Zuckerberg told me earlier that the company’s aim with hand tracking is part of its pursuit of “presence.” What this means may not even be a headset as we know it in the future. Zuckerberg sees presence in AR as different from what’s available in AR today. “I think people ship different products that they will call AR, that don’t have the ability to actually deliver a person, here, that you feel is with you. You might get notifications, you might get some glasses products that could be pretty useful and could do different things. But I think there’s still some basic technology things that need to get worked on, that we’re focused on.”
My second demo is more pedestrian. It’s a water damage insurance claim inspection simulation for Farmers Insurance. I walk around a virtual kitchen looking for wet spots: a moldy area near the fridge, a drip under the sink. At each spot, I extend my hand and find a pop-up button, which I can tap to indicate whether I thought an area was damaged or not.
Hand tracking has been around in both AR and VR
I’ve seen my hands mapped into virtual worlds at immersive Tribeca art installations and in location-based VR attractions like The Void. Expensive AR headsets, such as Microsoft’s $3,500 HoloLens 2, rely on hand tracking instead of controllers. Facebook has acquired VR hand-tracking technology companies, including Nimble VR in 2014 and Pebbles Interfaces in 2015, and has promised breakthroughs in hand tracking on its headsets for a while. But this is the first time I’ve seen hand tracking working on an Oculus headset. The hand-tracking computer vision tech, developed within Facebook’s Reality Labs, can recognize 20 landmarks or points per hand.
Facebook plans to offer the hand-tracking update along with a software development kit for app makers next year, and hand tracking will work in Oculus’ Home software and in the VR OS, which power basic browsing. When controlling farther-off things, like a pointer or a remote control, you’ll pinch your fingers together and navigate like an air mouse. Your hands could be a remote for browsing the web, playing videos or exploring 3D maps. I may prefer the excellent Oculus Touch controllers when I’m playing games like Beat Saber, but if I were casually connecting to watch a video, or even using an app like a virtual art museum, I’d probably prefer using my hands.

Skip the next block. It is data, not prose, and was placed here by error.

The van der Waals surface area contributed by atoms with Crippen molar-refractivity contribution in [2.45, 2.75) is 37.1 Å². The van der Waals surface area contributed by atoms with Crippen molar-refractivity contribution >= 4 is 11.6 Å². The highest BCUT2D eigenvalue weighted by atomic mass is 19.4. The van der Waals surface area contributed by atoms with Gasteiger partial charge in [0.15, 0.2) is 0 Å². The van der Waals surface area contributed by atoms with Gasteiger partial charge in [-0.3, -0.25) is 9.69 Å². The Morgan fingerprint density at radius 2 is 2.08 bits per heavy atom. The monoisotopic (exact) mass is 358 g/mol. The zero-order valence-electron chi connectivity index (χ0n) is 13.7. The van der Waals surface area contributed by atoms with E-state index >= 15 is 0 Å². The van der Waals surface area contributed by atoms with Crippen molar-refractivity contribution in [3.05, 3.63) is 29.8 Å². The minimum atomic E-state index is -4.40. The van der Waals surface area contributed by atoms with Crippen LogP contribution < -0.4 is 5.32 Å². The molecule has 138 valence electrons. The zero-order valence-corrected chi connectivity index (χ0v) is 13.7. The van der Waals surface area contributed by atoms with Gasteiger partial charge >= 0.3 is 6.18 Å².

Zuckerberg agrees, telling me he doesn’t expect everyone to ditch their controllers. “There are things people want a controller for, because there are things that you can only do when you get feedback. But I think the main way people are going to want to interact with it is hands.”
The hand-tracking demo isn’t perfect, though. Aside from the lag, there’s a lack of precision when trying to manipulate smaller objects, and the demo required a better lit room than the Oculus Quest’s cameras rely on for room tracking. Certain features like recognizing hand-on-hand occlusion (recognizing when a hand is overlapping with another hand, like Apple is starting to do with objects in AR) aren’t ready yet either, but are being worked on, according to Facebook’s Jenny Spurlock and Robert Wang, who led hand-tracking development on the Oculus Quest.
Oculus has already made it clear the camera-based Oculus Insight tracking tech in Facebook’s latest VR headsets is the beginning of what will be needed in a future Facebook AR headset. Maybe recognizing other objects in a room using those cameras – and bringing more real objects into VR – is next.
“One of the advantages of using the Quest’s regular 2D monochrome cameras is that we have these advantages of size, weight, power and cost,” Wang says. “It’s a harder computer vision problem, but it keeps us in a pretty good cost boundary.”
“VR is such a new technology, we’d rather reduce friction than add weight to the headset,” Spurlock adds.